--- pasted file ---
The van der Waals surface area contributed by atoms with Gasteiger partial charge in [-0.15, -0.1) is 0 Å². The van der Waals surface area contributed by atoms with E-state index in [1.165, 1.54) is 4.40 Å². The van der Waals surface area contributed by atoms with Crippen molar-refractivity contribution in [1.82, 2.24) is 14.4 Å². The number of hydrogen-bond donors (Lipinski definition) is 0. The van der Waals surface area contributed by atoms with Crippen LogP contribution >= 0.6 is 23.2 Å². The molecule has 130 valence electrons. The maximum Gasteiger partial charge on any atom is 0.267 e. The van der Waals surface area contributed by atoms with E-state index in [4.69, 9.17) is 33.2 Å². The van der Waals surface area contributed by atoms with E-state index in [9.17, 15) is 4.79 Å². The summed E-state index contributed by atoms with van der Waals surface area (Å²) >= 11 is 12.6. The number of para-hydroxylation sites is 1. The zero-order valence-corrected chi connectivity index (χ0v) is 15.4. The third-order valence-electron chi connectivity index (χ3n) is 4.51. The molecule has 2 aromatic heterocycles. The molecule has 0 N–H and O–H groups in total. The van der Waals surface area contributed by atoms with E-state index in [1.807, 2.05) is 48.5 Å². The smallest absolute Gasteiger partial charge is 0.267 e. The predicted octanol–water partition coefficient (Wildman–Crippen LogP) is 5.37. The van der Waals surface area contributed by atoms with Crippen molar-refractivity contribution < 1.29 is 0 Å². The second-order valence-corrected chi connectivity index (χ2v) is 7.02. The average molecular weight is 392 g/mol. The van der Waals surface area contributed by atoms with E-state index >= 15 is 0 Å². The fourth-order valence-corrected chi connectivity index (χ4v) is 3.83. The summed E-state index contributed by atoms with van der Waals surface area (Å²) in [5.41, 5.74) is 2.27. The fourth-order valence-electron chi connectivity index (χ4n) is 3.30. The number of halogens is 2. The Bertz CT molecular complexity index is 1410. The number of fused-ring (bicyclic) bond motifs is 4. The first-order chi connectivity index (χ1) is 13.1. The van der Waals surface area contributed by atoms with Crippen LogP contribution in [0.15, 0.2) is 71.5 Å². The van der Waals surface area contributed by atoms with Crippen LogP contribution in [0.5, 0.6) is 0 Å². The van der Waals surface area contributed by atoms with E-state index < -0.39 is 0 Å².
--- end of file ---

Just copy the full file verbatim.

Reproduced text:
The van der Waals surface area contributed by atoms with Gasteiger partial charge in [-0.15, -0.1) is 0 Å². The van der Waals surface area contributed by atoms with E-state index in [1.165, 1.54) is 4.40 Å². The van der Waals surface area contributed by atoms with Crippen molar-refractivity contribution in [1.82, 2.24) is 14.4 Å². The number of hydrogen-bond donors (Lipinski definition) is 0. The van der Waals surface area contributed by atoms with Crippen LogP contribution >= 0.6 is 23.2 Å². The molecule has 130 valence electrons. The maximum Gasteiger partial charge on any atom is 0.267 e. The van der Waals surface area contributed by atoms with E-state index in [4.69, 9.17) is 33.2 Å². The van der Waals surface area contributed by atoms with E-state index in [9.17, 15) is 4.79 Å². The summed E-state index contributed by atoms with van der Waals surface area (Å²) >= 11 is 12.6. The number of para-hydroxylation sites is 1. The zero-order valence-corrected chi connectivity index (χ0v) is 15.4. The third-order valence-electron chi connectivity index (χ3n) is 4.51. The molecule has 2 aromatic heterocycles. The molecule has 0 N–H and O–H groups in total. The van der Waals surface area contributed by atoms with E-state index in [1.807, 2.05) is 48.5 Å². The smallest absolute Gasteiger partial charge is 0.267 e. The predicted octanol–water partition coefficient (Wildman–Crippen LogP) is 5.37. The van der Waals surface area contributed by atoms with Crippen molar-refractivity contribution < 1.29 is 0 Å². The second-order valence-corrected chi connectivity index (χ2v) is 7.02. The average molecular weight is 392 g/mol. The van der Waals surface area contributed by atoms with E-state index >= 15 is 0 Å². The fourth-order valence-corrected chi connectivity index (χ4v) is 3.83. The summed E-state index contributed by atoms with van der Waals surface area (Å²) in [5.41, 5.74) is 2.27. The fourth-order valence-electron chi connectivity index (χ4n) is 3.30. The number of halogens is 2. The Bertz CT molecular complexity index is 1410. The number of fused-ring (bicyclic) bond motifs is 4. The first-order chi connectivity index (χ1) is 13.1. The van der Waals surface area contributed by atoms with Crippen LogP contribution in [0.15, 0.2) is 71.5 Å². The van der Waals surface area contributed by atoms with Crippen LogP contribution in [0.5, 0.6) is 0 Å². The van der Waals surface area contributed by atoms with E-state index < -0.39 is 0 Å².